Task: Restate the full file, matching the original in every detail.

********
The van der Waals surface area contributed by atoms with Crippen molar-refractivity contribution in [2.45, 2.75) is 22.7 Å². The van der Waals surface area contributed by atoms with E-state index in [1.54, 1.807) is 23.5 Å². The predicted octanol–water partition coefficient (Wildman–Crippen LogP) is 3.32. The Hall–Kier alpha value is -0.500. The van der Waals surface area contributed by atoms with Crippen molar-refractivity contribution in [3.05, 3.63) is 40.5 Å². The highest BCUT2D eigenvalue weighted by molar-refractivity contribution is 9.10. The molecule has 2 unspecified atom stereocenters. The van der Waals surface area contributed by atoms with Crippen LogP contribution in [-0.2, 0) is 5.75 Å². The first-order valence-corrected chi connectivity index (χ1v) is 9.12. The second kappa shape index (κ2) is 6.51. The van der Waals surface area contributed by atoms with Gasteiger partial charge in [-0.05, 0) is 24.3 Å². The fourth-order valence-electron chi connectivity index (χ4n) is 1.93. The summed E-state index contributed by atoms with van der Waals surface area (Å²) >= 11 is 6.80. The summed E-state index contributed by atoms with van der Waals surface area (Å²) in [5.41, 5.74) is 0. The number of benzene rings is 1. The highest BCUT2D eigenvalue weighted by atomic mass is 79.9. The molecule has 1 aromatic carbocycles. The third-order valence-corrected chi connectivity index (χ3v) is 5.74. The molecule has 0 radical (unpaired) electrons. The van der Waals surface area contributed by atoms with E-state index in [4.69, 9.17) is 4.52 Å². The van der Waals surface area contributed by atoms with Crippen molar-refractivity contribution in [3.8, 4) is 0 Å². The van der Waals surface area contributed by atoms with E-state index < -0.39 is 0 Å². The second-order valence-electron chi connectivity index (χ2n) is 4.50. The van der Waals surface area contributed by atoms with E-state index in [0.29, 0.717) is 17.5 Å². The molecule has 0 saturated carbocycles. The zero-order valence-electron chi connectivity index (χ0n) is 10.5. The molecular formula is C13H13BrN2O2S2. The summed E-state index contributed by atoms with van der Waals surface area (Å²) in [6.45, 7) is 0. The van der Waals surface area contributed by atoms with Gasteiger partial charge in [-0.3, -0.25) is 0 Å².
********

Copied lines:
The van der Waals surface area contributed by atoms with Crippen molar-refractivity contribution in [2.45, 2.75) is 22.7 Å². The van der Waals surface area contributed by atoms with E-state index in [1.54, 1.807) is 23.5 Å². The predicted octanol–water partition coefficient (Wildman–Crippen LogP) is 3.32. The Hall–Kier alpha value is -0.500. The van der Waals surface area contributed by atoms with Crippen molar-refractivity contribution in [3.05, 3.63) is 40.5 Å². The highest BCUT2D eigenvalue weighted by molar-refractivity contribution is 9.10. The molecule has 2 unspecified atom stereocenters. The van der Waals surface area contributed by atoms with Crippen LogP contribution in [-0.2, 0) is 5.75 Å². The first-order valence-corrected chi connectivity index (χ1v) is 9.12. The second kappa shape index (κ2) is 6.51. The van der Waals surface area contributed by atoms with Gasteiger partial charge in [-0.05, 0) is 24.3 Å². The fourth-order valence-electron chi connectivity index (χ4n) is 1.93. The summed E-state index contributed by atoms with van der Waals surface area (Å²) >= 11 is 6.80. The summed E-state index contributed by atoms with van der Waals surface area (Å²) in [5.41, 5.74) is 0. The number of benzene rings is 1. The highest BCUT2D eigenvalue weighted by atomic mass is 79.9. The molecule has 1 aromatic carbocycles. The third-order valence-corrected chi connectivity index (χ3v) is 5.74. The molecule has 0 radical (unpaired) electrons. The van der Waals surface area contributed by atoms with E-state index in [4.69, 9.17) is 4.52 Å². The van der Waals surface area contributed by atoms with Crippen molar-refractivity contribution in [3.8, 4) is 0 Å². The van der Waals surface area contributed by atoms with E-state index < -0.39 is 0 Å². The second-order valence-electron chi connectivity index (χ2n) is 4.50. The van der Waals surface area contributed by atoms with E-state index in [0.29, 0.717) is 17.5 Å². The molecule has 0 saturated carbocycles. The zero-order valence-electron chi connectivity index (χ0n) is 10.5. The molecular formula is C13H13BrN2O2S2. The summed E-state index contributed by atoms with van der Waals surface area (Å²) in [6.45, 7) is 0. The van der Waals surface area contributed by atoms with Gasteiger partial charge in [-0.3, -0.25) is 0 Å².